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Study unearths the reasons gay men risk HIV
  or why anyone risks HIV sexual transmission, as these reasons are universal
Gus Cairns
Wednesday 5 April, 2006
A new study has revealed a fascinating insight into the reasons why gay men take the sexual risks that lad them to catch HIV.
INSIGHT, presented at the 12th conference of the British HIV Association (BHIVA) in Brighton, is conducted by the Health Protection Agency (HPA), which aims to tease out differences in the behaviour and motivations of gay men who catch HIV and ones who stay negative.
The HPA's Dr Gillian Elam took a group of 75 gay men who had tested positive within two years of a previous negative test and compared them with 159 men whose most recent test was negative, again within two years of their previous negative one.
Unsurprisingly she found that the HIV positive ones had taken more sexual risks. Eight out of10 of the positive guys had had unprotected sex as the passive partner since their last test, and seven out of 10 as the active partner: just under half of the HIV negative guys had done the same.
But it was the interviews Elam did with a subset of men about their reasons for having unsafe sex that were really revealing. They showed that gay men have a multiplicity of reasons for taking sexual risks, so that no one prevention strategy will fit all.
Elam divided gay men into various groups. First there were men who'd caught HIV within a steady relationship. A common theme was that condoms were seen as a barrier to intimacy, love and trust.
People made comments like "We've got this thing in the makes it feel like a takes away a lot of the emotion."
There were steady partners who thought each other was negative. Here the risk was when men thought their partner was monogamous and he wasn't, or where they decided to drop condoms too soon in a relationship to really establish trust. A common theme was that people didn't think they or their partner were the 'type' to get HIV.
One said: "It shouldn't have really been me ... my friends...have lots of sexual partners and take drugs ... I'm the most reserved out of the people I know."
There were couples where one knew he was positive from the start, and the negative guy decided to risk unsafe sex. Here having unprotected sex was a conscious trade-off between the risk of HIV and the need for intimacy. People also rationalised that repeated negative test results meant they were 'immune'.
Then there were couples where one partner caught HIV and the other felt suddenly distant from them.
One said: "There was no 'fuck me without a condom, I want to be positive sort of thing'. It is the intimacy ... We had that intimacy and then it was just suddenly taken away."
Another group were people who caught HIV through casual sex. Elam divided these into guys who'd intentionally not used condoms and ones where they felt they should have done, but had allowed unprotected sex to happen without one in the heat of the moment.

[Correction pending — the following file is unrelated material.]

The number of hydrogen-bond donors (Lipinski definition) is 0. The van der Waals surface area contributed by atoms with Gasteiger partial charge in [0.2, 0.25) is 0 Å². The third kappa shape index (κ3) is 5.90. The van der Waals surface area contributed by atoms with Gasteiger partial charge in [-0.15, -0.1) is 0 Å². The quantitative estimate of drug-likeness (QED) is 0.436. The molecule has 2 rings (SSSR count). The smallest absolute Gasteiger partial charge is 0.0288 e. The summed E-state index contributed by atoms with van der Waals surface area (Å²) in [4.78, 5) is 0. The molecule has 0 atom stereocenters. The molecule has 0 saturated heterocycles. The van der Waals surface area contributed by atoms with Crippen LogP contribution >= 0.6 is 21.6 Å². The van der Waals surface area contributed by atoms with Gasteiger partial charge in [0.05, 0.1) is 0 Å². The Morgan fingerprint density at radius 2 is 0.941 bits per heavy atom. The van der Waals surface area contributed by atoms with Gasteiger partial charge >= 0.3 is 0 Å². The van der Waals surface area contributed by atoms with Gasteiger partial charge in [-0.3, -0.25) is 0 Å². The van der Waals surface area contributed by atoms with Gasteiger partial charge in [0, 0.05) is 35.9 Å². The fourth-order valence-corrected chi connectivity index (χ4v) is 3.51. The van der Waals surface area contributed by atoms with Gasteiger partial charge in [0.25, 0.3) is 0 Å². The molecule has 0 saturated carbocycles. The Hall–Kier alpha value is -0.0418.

Intentional non-users were seeking positive things through not using condoms: they saw it as a signal of love and trust, at least potentially. Elam commented that the need for 'love and trust' and for 'submission, sleaze and adventures' often went together.
One said: "There's sort of hope for something," meaning that having bareback sex was a sort of signal that he was emotionally available.
Men rationalised their way into unsafe sex. Younger guys told themselves that if a partner was well-groomed and 'fit' he wouldn't have HIV. Older guys told themselves that HIV would not have such a negative impact because HIV would have no worse an impact than other facets of ageing.
Then there were the 'accidental' non-condom-users. There were guys who normally tried to use condoms but who had accidents, not in the sense of condoms splitting, but in giving up their normal safer-sex behaviour in the heat of the moment.
Some talked about wanting to please a particularly attractive or confident partner. This was the group who were most likely to talk about depression, drink and drugs as being factors in HIV infection.
One said: "Depression really influenced my sexual behaviour... You go out, you want to be abused almost... you might as well let anybody do what they want to do to you."
Elam said there were themes common to all. Many men talked of condoms reducing intimacy, about not being the 'sort' who caught HIV, and about negative test results giving a sense of false security. Many 'tops' thought they were at no risk, not lower risk
Above all was the sense that giving people more information about HIV risk wasn't the answer. Elam's interviewees had high levels of knowledge about HIV transmission.
If there was a common theme, it was that catching HIV often involves a conscious decision to trade safety for the possibility of love, approval and fun.
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